A significant amount of research has shown the proportion of women who start businesses to be lower than that of men. In fact, women are currently underrepresented in entrepreneurship in countries around the world. The existence of this gender gap has been attributed to family dynamics and a lack of resources and education for women. However, the trend is changing. According to the Global Entrepreneurship Monitor, since 2014 there has been a 10 percent increase in women’s entrepreneurial activity and a five percent decrease in the gender gap.
“While women are still less represented in entrepreneurship than men, the gap is narrowing, especially in certain countries,” explained Professor Maria Minniti, Bantle Chair in Entrepreneurship and Public Policy at Syracuse University’s Martin J. Whitman School of Management . “The recent reduction in the gender gap in entrepreneurship is the result of two different things happening, depending on the institutional setting in which we look.”
According to Professor Minniti, in richer countries, an increasing number of women are entering high tech industries and more technical fields. With this background, they are starting businesses in related industries, but they are also starting businesses in highly creative or service-oriented areas.
“In poorer countries, instead, we still have a large chunk of women who start businesses because they have no access to formal employment,” said Professor Minniti.
In the world’s poorest countries, institutional problems such as a lack of basic education and access to markets make it difficult for women to start businesses. In contrast, in many developed countries, women now have access to the same levels of education as men. For example, North America and Europe have high rates of post-secondary education among female entrepreneurs, with 84 percent of female entrepreneurs in North America completing post-secondary education and 22 percent of female entrepreneurs in Europe having a higher education level than male entrepreneurs. Women in these countries may still find themselves held back by a fear of failure, but Professor Minniti claimed the presence of role models can go a long way in mitigating fears emerging from lack of previous experience.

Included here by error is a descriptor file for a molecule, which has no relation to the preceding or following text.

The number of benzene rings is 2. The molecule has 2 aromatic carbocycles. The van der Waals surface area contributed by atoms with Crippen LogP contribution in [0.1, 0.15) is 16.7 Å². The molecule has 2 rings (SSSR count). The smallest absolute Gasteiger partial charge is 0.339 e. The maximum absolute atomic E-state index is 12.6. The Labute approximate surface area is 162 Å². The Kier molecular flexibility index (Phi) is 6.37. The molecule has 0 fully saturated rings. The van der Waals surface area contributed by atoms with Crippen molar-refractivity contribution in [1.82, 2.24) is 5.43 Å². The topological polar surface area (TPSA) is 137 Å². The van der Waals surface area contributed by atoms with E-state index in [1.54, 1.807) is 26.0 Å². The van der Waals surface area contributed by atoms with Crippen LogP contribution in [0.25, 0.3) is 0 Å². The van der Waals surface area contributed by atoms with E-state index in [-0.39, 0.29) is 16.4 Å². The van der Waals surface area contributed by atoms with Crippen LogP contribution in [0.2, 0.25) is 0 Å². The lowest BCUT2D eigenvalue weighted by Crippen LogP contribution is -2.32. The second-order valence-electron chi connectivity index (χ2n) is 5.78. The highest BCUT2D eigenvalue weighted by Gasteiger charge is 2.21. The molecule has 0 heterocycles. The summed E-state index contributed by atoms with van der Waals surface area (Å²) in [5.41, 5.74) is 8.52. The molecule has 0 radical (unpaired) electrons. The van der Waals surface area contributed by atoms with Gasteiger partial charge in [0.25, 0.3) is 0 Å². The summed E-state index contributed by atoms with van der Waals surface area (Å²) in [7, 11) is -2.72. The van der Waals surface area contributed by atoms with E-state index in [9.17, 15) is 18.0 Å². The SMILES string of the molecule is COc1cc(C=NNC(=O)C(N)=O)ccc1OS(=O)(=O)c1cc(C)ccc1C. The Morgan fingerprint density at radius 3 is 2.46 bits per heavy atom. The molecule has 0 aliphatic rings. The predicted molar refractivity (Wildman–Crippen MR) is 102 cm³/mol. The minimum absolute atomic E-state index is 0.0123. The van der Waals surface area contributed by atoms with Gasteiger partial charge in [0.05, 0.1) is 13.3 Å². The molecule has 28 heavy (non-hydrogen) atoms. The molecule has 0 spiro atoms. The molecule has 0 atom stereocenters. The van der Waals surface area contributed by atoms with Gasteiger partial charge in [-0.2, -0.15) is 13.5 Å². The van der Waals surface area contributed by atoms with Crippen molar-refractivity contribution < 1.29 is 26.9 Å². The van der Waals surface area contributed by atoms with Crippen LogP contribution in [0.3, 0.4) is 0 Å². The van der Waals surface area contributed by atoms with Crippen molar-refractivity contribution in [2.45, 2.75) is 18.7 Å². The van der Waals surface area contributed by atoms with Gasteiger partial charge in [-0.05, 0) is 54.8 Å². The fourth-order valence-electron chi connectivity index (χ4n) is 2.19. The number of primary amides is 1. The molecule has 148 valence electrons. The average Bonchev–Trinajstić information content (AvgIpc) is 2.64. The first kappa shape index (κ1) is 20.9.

“Knowing other entrepreneurs, having role models… is very important for people who start businesses. Not only women, everybody,” explained Professor Minniti. “It gives us a point of references. If that person can do it, why can’t I?”
When women have equal access to education, view entrepreneurship as a legitimate form of employment, and have a strong network of role models, starting a business is often a matter of getting out there and doing it.
“If you have a good idea and it’s something that is meaningful to you, go out and do it. Most businesses are started with very little capital and a lot of sweat equities. Leveraging the help of family and friends,” said Professor Minniti. “The bottom line is that the percentage of female entrepreneurs is lower than that of men, but the gap is declining. Women are the ones who are starting businesses in increasing numbers and, if the trend continues, we are probably going to see this gap eliminated.”